Steamboat Rock

So far, this was my favorite stop of anywhere we’ve been.  Really, truly stunning scenery in Washington.  We had no idea the area looked like this, and it was a total fluke that we ended up here.  It was a look on the map and say, hey, this is around the right location and is a state park.  Let’s roll up and see if they have availability.  Our jaws dropped as we got closer and closer and realized the gem we’d found.

Four Heavenly Days

We exited our beautiful, but noisy Oregon location in search of peace and quiet.  We were ever so hopeful that Steamboat Rock State Park would be it and planned to stay three days.  This was our second go at just driving up and saying we’re here.  Apparently they opened a new camping loop right before we arrived and we had our pick of spots.  This park is off a two lane road and not heavily traveled.  Hurray to no road noise for a change.  Steamboat Rock turns out to be a basalt butte that rises 800 feet above Banks Lake that completely surrounds it.  Our campsite was at the base of this magnificent spot, and I told Pat when we arrived that I didn’t need to go any further on this journey.  It was that good.

Here’s a shot from the drive to the park.  Such unexpected views!  Wish we knew the folks in front of us since I got some good pictures of them driving in the canyon.



Steamboat Rock – our spot was over to the left behind a stand of tall poplars.


View of the opposite canyon wall and lake from out site.

The topography in the area is so interesting and resulted from basalt flows covering most of Eastern Washington 10-15 million years ago.  Repeated flooding from a glacial lake created the current shape of the rock says the State Park Service literature.

We read that you should hike to the top if you are able for fantastic views of the surrounding area and Coulee.  And we learned that Coulee is a valley or drainage zone and taken from French meaning to flow.  Ok, so enough of the teachable moments.  We were determined to make it to the top and see what we could see.


Here’s my favorite of me from the top of the rock.  Exhilarating to say the least, especially since we had to literally scramble through the loose rocks at times to get up the path.  It was only a mile up, but pretty steep and I had to stop to let the heart rate go down a few times.


My favorite of Pat at the top of the rock – literally.  There are 600 acres on top of the butte and we’re overlooking it all here.


This is the view Pat is looking at on top of that big rock.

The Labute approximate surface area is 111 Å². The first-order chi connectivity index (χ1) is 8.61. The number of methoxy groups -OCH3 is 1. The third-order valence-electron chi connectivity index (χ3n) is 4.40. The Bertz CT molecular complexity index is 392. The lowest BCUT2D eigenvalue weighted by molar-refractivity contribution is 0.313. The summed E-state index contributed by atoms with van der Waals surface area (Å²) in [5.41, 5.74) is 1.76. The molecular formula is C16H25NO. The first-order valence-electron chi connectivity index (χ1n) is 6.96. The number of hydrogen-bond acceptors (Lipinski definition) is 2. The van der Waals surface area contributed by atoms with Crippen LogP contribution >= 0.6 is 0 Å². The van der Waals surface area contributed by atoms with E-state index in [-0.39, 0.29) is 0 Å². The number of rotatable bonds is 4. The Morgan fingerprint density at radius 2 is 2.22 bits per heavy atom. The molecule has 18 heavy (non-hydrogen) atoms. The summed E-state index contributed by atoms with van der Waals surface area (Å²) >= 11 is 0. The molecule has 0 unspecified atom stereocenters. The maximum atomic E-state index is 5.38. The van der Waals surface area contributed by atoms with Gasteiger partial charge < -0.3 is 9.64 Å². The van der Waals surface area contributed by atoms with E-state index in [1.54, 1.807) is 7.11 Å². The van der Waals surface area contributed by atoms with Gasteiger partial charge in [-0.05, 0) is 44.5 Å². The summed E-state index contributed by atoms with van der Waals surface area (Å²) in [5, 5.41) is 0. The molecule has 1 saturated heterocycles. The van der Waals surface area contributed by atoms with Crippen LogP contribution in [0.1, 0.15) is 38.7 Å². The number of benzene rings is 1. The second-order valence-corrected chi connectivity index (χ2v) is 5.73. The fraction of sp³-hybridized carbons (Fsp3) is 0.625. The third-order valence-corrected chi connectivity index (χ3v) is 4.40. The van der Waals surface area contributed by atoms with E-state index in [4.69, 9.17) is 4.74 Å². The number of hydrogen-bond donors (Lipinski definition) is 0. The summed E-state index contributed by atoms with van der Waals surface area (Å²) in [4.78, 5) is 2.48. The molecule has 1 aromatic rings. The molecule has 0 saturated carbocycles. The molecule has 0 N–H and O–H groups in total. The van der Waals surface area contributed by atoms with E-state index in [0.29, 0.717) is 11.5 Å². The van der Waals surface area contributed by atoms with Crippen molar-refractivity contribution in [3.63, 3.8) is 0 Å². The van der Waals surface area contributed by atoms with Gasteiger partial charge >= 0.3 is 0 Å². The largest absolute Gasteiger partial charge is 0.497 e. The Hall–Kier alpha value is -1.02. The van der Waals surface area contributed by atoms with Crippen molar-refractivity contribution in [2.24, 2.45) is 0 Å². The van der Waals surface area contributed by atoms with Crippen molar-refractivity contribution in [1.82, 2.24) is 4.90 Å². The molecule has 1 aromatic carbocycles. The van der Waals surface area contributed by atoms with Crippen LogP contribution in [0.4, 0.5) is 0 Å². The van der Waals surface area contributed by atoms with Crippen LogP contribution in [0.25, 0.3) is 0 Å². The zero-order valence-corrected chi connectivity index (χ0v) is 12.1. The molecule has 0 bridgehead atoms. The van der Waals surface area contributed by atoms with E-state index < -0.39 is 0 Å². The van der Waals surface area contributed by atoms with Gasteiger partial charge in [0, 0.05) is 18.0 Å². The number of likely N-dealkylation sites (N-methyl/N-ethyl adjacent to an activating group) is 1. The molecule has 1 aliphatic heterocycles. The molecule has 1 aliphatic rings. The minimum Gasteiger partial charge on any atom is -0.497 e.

We thought the wildflowers were spectacular at the base of the rock.  That was nothing compared to the top.  I actually burst into song from the Sound of Music.  The hills are alive!  No Julie Andrews twirl, but I’m sure this is how she must have felt.  The lupine, and alpine balsam were grand.

A few more for you.  Looking back up the canyon.  Pat striding over to find that big rock and on the trail on the way down.  Definitely had to watch our step on the loose rocks.


Jackson wanted to go up to the top, but we knew he couldn’t make that.  He did get good walks to the base of the rock though.  Pat and the good boy head back to the campground.


 This view shows Banks Lake, Beacon Rock and Castle Rock.  Lots of great formations besides Steamboat Rock.

This was definitely the peaceful spot.  So quiet we could hear the birds, and that include wild turkeys.  We never actually saw them, but they did their gobbling in the brush behind our site every evening.

Grand Coulee Dam

One reason we ended up in this area is because I was perusing the map and found the Grand Coulee Dam listed.  “Oh we must see this”, I proclaim.  The state park was right outside Electric City which is aptly named for the power produced by the grand dam.


Free tours are offered daily, but security is tight.  Pretty much the same as the airport with metal detectors and no purses or bags of any kind.  One of the guides was kind enough to take our picture in front of the dam.

It doesn’t really look like it but the Grand Coulee Dam is larger than the Hoover Dam with four times as much concrete and handling three times as much water.  In fact it is the second largest concrete structure in the world, second only to a dam in China.  It operates in cooperation with three dams upstream in Canada and coordinates with dams downstream to provide irrigation to the area.  Irrigation was the original primary reason for the dam back in the FDR days and is the reason the area is knows for crops including mint.  Of course power is huge, too, providing electricity for a big part of the West Coast.

A Real Waterfall

Right across from the park on the facing rock wall was a “real” waterfall.  Not that hole in the ground I showed you way back from our travels in Florida.


If you look really closely, there is a guy fishing down by the water to give you an idea of size.

Parting is Such Sweet Sorrow

Ah, but Alaska is the goal and we must leave.  We extended our stay to four days and loved every minute of Steamboat Rock and the surrounding area.  I was sad to say good-by to this spot, but our last night was a good one.


We were treated to a moonrise over the glowing canyon walls at sunset.

Next up – good-by US, hello Canada!  We’re headed across the border into British Columbia and Alaska is really getting close.  See you on the way!


6 thoughts on “Steamboat Rock

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